Alleppey to Kochi

Kerala Backwater Houseboat cruise (January 16 & 17

Paul's mother has talked about how much she enjoyed cruising the backwaters of Kerala for years, so we had been looking forward to this experience for a long time. The houseboats are now custom built, but were originally designed as rice boats. This is ours at anchor.

Our houseboat tied up for the night

They come in various shapes and sizes. Ours had two bedrooms, both had a private bathroom with a toilet, shower and hot and cold running water and the bedroom was air conditioned at night.

We had a crew of three to look after us. A captain, who drove the boat most of the time, a cook who also acted as our host because he spoke the best English and an engineer, who sometimes drove.

Our crew

  We took all our meals,  which were very yummy, on the boat and when we weren't eating or sleeping, we would sit in the lounge area at the front of the boat.  Kris liked to read - she was reading Anna Karenina by Tolstoy at the time which kept her busy.

 The backwaters are actually man made canals, between which are huge rice fields which stretch as far as the eye can see.

Of course, people live and work on and around the canals which are used for transport, mostly by boat

 All along the canals, people work, collecting firewood, threshing rice and just about anything they can to make a living.

 They share the water with a huge variety of flora and fauna, especially birds, who also feed on the many fish.

Kingfisher sitting on a branch

We spent two nights and almost two full days on the houseboat, so we really saw a lot of the Kerala Backwaters,  before leaving the houseboat at the dock of our next hotel, the Zuri Resort at Kumarakom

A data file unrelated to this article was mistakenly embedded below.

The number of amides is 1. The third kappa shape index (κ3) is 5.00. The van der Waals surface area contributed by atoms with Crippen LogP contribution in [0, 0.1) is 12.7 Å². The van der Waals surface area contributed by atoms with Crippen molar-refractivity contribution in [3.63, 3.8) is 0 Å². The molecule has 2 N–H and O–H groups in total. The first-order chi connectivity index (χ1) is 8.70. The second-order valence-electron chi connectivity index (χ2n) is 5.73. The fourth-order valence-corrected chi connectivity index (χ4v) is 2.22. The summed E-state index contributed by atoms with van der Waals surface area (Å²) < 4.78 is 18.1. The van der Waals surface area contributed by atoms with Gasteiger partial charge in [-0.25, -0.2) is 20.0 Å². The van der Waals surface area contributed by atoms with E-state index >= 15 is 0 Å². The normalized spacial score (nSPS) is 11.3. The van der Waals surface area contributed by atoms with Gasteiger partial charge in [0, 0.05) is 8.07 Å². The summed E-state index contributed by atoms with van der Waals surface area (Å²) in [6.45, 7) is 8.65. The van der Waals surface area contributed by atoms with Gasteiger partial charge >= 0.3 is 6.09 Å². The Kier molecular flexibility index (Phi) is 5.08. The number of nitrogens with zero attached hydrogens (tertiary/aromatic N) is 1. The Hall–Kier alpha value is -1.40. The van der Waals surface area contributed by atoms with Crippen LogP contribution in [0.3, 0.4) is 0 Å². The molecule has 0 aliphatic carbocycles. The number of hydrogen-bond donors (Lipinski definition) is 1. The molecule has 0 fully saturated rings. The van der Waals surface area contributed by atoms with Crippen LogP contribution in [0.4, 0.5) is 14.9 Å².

And some pretty flora as well, water lilies in this case.

Kumarakom (January 18 & 19) 

 We spent two nights at the Zuri Resort in Kumarakom, doing very little, although we did work on the blog, as we had reasonable WiFi access. The resort was very pleasant and our room was very nice, but otherwise not much of note happened.

The Zuri Resort

Periyar (January 20 & 21) 

 It was a three hour drive to Periyar, into the Western Ghats (or hills) of Kerala. We climbed slowly at first and then the roads got steeper and the air became quite cool. For the first time, we saw Tea Plantations, first a few and then many.

Tea Plantations in the Western Ghats

We eventually arrived at our hotel, The Spice Village, where we stayed for two nights.

The Spice Village Hotel was spread out in what looked like a park. We had an individual bungalow.

 In the evening, after dinner, the hotel had a demonstration of the local dancing

 The next day was Kristine's birthday, we started with an elephant "safari" which turned out to be an elephant ride through a spice plantation.

Kris with our guide for the morning

After the safari, our guide took us on a walk through the plantation to see how the various spices are grown

Pepper (black, white & green, depending on how it's processed 


Lady Slipper - not a spice, but a pretty flower.

In the afternoon, we took a boat ride on Lake Periyar. The lake is surrounded by a nature reserve, so we were hoping to see some wildlife.

Boarding the sightseeing boat

The lake in the late afternoon sunshine

Grazing deer

 The highlight of the boat ride - three elephant browsing on the shore line

Munnar (January 22 & 23)

The next day, we left for Munnar and found ourselves driving through some exceptionally pretty scenery.